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2

Try using fgrep (or the -F option to grep that does the same), and write your query without escaping the "<" and ">". I'd also suggest using single-quotes ' rather than double-quotes ", since the shell may expand what it think is variables and such when you use double-quotes. fgrep -i 'template <int N>' *


8

Grep interprets \n as a newline character. It looks like your file does not have newline characters, it has \ followed by n. To search for literal backslashes, you must double them: $ grep -o '\\n[^\\]*\\n' o.txt \n29\n \n3 days\n \n59\n \n7 days\n \n99\n \n12 days\n With GNU grep, the output can be easily cleaned up to remove the \n: $ grep -oP '(?<...


4

Try double quotes for the outer ones: sed -i "/, false);/adefine( 'WP_MEMORY_LIMIT', '64M' );"


1

That's supposed to be a back-tick. In the online manual for bash "4.3.39(1)-release" it says: Enclosing characters in double quotes preserves the literal value of all characters within the quotes, with the exception of $, `, \, and, when history expansion is enabled, !. The characters $ and ` retain their special ...


1

Use: runTelnet "`cat test_results.txt`" Enclosing the backticks in quotes will cause the results of the command to be passed to runTelnet as a single argument.


3

Try: runTelnet "$(cat test_results.txt)"


2

With your version of find, the {} in the string is replaced by the file name. It is almost always an error to use {} as part of a string, because the file name is inserted just like that. Here, the file name is used as a shell script fragment. If there's a directory called a'$(touch wibble)' then your command executes the shell code pwd; echo 'a'$(touch ...


4

& is special in the replacement text: it means “the whole part of the input that was matched by the pattern”, so what you're doing here replaces user=&uidX with user=user=&uidXsysuserid.. To insert an actual ampersand in the replacement text, use \&. Another thing that looks wrong is that . in the search pattern stands for any character (...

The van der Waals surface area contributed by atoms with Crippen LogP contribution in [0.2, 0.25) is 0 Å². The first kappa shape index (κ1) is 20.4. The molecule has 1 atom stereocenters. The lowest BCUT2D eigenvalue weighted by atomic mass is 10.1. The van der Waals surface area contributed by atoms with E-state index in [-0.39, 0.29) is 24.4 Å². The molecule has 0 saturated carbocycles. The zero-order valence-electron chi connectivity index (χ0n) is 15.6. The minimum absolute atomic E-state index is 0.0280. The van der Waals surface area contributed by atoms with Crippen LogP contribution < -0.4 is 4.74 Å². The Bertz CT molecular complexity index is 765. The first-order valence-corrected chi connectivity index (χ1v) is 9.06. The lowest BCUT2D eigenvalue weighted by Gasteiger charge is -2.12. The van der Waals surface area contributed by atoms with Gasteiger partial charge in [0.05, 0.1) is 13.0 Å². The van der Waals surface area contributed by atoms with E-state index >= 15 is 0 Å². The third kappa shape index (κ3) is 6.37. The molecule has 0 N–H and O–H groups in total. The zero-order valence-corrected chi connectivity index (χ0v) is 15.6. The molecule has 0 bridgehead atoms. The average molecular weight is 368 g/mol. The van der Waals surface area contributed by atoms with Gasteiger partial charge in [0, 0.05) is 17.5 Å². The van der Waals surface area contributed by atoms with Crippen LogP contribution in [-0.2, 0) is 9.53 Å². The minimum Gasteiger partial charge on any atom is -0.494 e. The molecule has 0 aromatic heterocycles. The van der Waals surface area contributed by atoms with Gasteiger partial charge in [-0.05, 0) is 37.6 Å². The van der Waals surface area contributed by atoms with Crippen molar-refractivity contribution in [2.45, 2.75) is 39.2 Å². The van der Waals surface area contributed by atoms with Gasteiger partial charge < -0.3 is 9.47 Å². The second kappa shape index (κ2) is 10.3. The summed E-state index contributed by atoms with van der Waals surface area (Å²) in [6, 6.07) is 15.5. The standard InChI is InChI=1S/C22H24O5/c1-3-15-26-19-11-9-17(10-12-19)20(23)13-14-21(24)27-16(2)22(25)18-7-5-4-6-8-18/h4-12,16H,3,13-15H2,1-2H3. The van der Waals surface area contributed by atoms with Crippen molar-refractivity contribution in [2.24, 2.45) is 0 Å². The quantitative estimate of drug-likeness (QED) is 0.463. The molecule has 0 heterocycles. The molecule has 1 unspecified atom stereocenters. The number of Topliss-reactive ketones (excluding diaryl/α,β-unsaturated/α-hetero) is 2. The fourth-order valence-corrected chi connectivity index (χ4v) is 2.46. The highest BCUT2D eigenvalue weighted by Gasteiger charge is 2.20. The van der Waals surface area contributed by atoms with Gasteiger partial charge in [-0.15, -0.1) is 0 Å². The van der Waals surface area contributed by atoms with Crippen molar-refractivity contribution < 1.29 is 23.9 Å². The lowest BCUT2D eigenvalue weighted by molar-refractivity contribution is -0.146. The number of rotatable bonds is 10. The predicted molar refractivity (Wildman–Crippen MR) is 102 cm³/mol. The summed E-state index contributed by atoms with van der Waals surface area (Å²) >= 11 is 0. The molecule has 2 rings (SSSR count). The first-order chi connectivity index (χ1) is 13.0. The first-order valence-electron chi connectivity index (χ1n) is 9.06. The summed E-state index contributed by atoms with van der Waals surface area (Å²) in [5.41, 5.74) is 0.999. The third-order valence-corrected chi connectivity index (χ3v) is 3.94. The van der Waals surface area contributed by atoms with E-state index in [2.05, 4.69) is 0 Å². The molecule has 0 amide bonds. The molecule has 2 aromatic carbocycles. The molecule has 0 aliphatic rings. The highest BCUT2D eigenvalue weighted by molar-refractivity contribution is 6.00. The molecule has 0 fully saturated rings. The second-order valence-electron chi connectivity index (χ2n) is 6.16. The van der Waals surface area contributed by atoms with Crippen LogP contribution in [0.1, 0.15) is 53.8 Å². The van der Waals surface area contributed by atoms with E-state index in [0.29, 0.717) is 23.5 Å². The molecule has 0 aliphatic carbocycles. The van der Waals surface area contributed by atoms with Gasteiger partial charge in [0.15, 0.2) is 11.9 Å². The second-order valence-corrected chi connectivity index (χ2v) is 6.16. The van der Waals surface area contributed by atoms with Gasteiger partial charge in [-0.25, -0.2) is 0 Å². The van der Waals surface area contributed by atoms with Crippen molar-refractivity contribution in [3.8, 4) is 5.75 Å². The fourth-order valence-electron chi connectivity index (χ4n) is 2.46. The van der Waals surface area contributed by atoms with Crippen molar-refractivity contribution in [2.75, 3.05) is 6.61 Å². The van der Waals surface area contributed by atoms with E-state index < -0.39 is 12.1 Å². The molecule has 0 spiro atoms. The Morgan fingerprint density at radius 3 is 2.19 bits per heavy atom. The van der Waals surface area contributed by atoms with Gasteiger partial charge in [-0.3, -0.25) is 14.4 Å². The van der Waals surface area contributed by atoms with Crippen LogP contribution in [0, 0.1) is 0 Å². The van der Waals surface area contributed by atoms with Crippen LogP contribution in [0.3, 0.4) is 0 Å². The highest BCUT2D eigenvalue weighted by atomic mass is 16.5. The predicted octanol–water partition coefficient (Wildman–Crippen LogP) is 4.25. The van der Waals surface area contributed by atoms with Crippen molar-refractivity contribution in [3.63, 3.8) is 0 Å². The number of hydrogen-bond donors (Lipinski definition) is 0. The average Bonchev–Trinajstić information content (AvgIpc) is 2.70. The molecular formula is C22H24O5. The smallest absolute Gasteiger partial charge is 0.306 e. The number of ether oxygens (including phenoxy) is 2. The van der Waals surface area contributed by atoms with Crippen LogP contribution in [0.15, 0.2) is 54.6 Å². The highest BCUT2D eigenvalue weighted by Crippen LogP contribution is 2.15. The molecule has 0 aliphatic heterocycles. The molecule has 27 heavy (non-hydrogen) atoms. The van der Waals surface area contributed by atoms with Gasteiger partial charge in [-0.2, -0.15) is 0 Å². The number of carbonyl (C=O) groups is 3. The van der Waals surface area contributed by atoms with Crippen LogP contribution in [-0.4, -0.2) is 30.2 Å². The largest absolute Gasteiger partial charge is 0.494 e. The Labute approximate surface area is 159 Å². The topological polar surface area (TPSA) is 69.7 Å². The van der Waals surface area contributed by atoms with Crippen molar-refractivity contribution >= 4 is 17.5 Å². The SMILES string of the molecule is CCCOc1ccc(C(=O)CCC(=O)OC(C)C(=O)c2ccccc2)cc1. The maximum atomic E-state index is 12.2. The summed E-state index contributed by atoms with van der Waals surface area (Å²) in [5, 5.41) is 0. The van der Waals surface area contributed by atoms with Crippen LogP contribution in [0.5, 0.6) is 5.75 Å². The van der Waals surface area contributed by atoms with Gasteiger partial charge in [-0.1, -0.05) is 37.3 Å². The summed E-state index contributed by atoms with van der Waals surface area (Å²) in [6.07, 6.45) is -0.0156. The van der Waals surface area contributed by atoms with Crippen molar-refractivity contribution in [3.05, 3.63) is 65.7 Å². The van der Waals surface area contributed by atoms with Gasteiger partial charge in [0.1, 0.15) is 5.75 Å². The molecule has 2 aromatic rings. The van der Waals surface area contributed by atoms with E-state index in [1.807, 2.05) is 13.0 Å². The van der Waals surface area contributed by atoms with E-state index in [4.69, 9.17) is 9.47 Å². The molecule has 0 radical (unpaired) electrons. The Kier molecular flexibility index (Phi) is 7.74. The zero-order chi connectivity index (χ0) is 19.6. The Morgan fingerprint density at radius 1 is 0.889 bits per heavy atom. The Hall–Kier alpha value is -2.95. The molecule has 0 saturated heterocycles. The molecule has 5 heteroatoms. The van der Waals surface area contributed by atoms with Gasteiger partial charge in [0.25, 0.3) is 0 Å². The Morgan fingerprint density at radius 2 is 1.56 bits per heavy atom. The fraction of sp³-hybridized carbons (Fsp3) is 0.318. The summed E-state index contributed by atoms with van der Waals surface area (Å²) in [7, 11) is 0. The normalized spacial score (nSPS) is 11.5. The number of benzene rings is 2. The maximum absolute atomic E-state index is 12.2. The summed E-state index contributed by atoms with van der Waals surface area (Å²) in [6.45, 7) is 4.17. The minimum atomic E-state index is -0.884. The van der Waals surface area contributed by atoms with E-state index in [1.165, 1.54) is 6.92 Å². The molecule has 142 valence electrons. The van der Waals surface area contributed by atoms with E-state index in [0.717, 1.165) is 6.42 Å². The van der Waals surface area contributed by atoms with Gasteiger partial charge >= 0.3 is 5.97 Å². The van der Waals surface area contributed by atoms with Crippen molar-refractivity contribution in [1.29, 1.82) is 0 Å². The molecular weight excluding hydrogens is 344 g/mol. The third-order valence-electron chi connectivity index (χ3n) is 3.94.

2

Change it like this: find pictures -type d -links 2 -execdir \ sh -c 'pwd; echo "$1"; zip -vr "$1/$1.zip" "$1" -x \*.zip -x \*.id' sh {} \;


4

That very much depends on the shell. Check your shell manual for details. Also note that some characters are only special in some contexts. For instance, in most shells,* and ? are only special in list contexts, in POSIX or csh-like shells, ~ is only special at the beginning of a word or following some characters like :. Same for = in zsh. In some shells, [ ...


3

1. Escape Escape all of these characters with a \, like this (does not work on newlines/carriage returns): $ echo Use a \"\\\" symbol to escape characters. Use a "\" symbol to escape characters. 2. Double-quote Enclose the whole text in "s, like this: $ var=variables;echo "Enclose text in \"s. You can also use $var in them. `echo Surprise!!!`" Enclose ...


4

if type emulate >/dev/null 2>/dev/null; then emulate ksh; fi In zsh, this activates options that make it more compatible with ksh and bash, including sh_word_split. In other shells, emulate doesn't exist so this does nothing.


-2

m=($f/FLA.*Image.*file.jpg) removed . and everything works fine m=($f/FLA*Image*file.jpg)


2

There are two elements to a better solution: shift (more) quoting Define the function using shift, like this: function build { local cc="$1" local cflags="$2" shift 2 make CC="$cc" CFLAGS="$cflags" "$@" } where we save the first two parameters to local variables, then shift the whole argument array by two; also, quote the "$@" expansion. ...


1

"FLA.*Image.*file.jpg" means literally FLA.*Image.*file.jpg and will not be expanded by ZSH. If you remove the " and add the parenthesis, like this m=($f/FLA.*Image.*file.jpg) the wildcards should then work. You have to explicitly surround the glob pattern with parentheses so that m is an array, otherwise m is a string and globbing is not done.


6

You should be able to just escape the pipe use a backslash mv te\|st test Or in your case with the space mv first\ \|\ last first_last If that does not work you can escape all the special characters by warping them with double quotes. mv "first | last" first_last


5

Because when you use just *net* (without any quoting or escaping), it will be expanded by the shell as the (existing) net file/directory in the current directory before the find command run. So the command becomes: find . -name net As you can see it is just matching net, so usbnet.ko will not be matched. Also note that, without quoting and escaping, if ...


2

To use shell variables in awk give them to the awk script using -v awkvariable="$shellvariable" instead of trying to paste them into the script itself, i.e. awk -v d="$domain" '$2==d {print $1, "1.0"} $2!=d {print $1,"-1.0"}' If the script in doing the right thing or not, I don't know, but you might want to use ${domain} rather than $domain in the ...


4

The last item on this line more "file.txt" | awk '$2=='$domain' {print $1, "1.0"} $2!='$domain' {print $1,"-1.0"}' >"$number_domain.txt" is probably intended to be >"${number}_${domain}.txt" corresponding to the two variables which your script reads. It would be nice if your script also ensured that the variables are not empty strings. If they ...



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